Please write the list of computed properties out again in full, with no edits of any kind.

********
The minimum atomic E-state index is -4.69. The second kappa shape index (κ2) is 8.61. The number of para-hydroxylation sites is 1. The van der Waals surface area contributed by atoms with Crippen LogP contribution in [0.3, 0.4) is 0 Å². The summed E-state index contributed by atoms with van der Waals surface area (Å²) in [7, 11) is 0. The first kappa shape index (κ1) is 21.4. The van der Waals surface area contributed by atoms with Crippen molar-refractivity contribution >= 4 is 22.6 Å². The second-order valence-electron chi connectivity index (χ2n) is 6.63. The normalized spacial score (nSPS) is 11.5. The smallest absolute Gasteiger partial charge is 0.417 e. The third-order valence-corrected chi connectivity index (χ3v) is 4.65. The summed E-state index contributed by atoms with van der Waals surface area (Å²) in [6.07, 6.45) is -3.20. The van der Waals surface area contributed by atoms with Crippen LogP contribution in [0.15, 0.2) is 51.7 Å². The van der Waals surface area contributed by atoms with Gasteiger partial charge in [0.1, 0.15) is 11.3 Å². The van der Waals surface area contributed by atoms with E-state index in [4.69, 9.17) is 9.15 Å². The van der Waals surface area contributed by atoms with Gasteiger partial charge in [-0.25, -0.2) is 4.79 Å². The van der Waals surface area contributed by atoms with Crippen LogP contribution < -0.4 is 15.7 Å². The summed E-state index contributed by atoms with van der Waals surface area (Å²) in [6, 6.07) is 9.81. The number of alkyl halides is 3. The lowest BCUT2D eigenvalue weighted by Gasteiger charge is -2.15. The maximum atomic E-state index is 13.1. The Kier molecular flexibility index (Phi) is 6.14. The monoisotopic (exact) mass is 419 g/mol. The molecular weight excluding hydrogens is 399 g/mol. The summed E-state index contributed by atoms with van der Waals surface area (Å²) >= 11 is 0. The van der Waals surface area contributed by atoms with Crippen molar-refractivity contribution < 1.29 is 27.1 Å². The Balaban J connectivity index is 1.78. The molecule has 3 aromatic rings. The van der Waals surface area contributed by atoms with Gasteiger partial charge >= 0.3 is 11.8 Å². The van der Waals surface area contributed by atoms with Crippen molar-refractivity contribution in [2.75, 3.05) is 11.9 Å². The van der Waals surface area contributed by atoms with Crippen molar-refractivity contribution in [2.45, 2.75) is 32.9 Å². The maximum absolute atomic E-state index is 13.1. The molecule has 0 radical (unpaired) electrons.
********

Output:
The minimum atomic E-state index is -4.69. The second kappa shape index (κ2) is 8.61. The number of para-hydroxylation sites is 1. The van der Waals surface area contributed by atoms with Crippen LogP contribution in [0.3, 0.4) is 0 Å². The summed E-state index contributed by atoms with van der Waals surface area (Å²) in [7, 11) is 0. The first kappa shape index (κ1) is 21.4. The van der Waals surface area contributed by atoms with Crippen molar-refractivity contribution >= 4 is 22.6 Å². The second-order valence-electron chi connectivity index (χ2n) is 6.63. The normalized spacial score (nSPS) is 11.5. The smallest absolute Gasteiger partial charge is 0.417 e. The third-order valence-corrected chi connectivity index (χ3v) is 4.65. The summed E-state index contributed by atoms with van der Waals surface area (Å²) in [6.07, 6.45) is -3.20. The van der Waals surface area contributed by atoms with Crippen LogP contribution in [0.15, 0.2) is 51.7 Å². The van der Waals surface area contributed by atoms with Gasteiger partial charge in [0.1, 0.15) is 11.3 Å². The van der Waals surface area contributed by atoms with E-state index in [4.69, 9.17) is 9.15 Å². The van der Waals surface area contributed by atoms with Gasteiger partial charge in [-0.25, -0.2) is 4.79 Å². The van der Waals surface area contributed by atoms with Crippen LogP contribution < -0.4 is 15.7 Å². The summed E-state index contributed by atoms with van der Waals surface area (Å²) in [6, 6.07) is 9.81. The number of alkyl halides is 3. The lowest BCUT2D eigenvalue weighted by Gasteiger charge is -2.15. The maximum atomic E-state index is 13.1. The Kier molecular flexibility index (Phi) is 6.14. The monoisotopic (exact) mass is 419 g/mol. The molecular weight excluding hydrogens is 399 g/mol. The summed E-state index contributed by atoms with van der Waals surface area (Å²) >= 11 is 0. The van der Waals surface area contributed by atoms with Crippen molar-refractivity contribution < 1.29 is 27.1 Å². The Balaban J connectivity index is 1.78. The molecule has 3 aromatic rings. The van der Waals surface area contributed by atoms with Gasteiger partial charge >= 0.3 is 11.8 Å². The van der Waals surface area contributed by atoms with Crippen molar-refractivity contribution in [2.75, 3.05) is 11.9 Å². The van der Waals surface area contributed by atoms with Crippen molar-refractivity contribution in [2.45, 2.75) is 32.9 Å². The maximum absolute atomic E-state index is 13.1. The molecule has 0 radical (unpaired) electrons.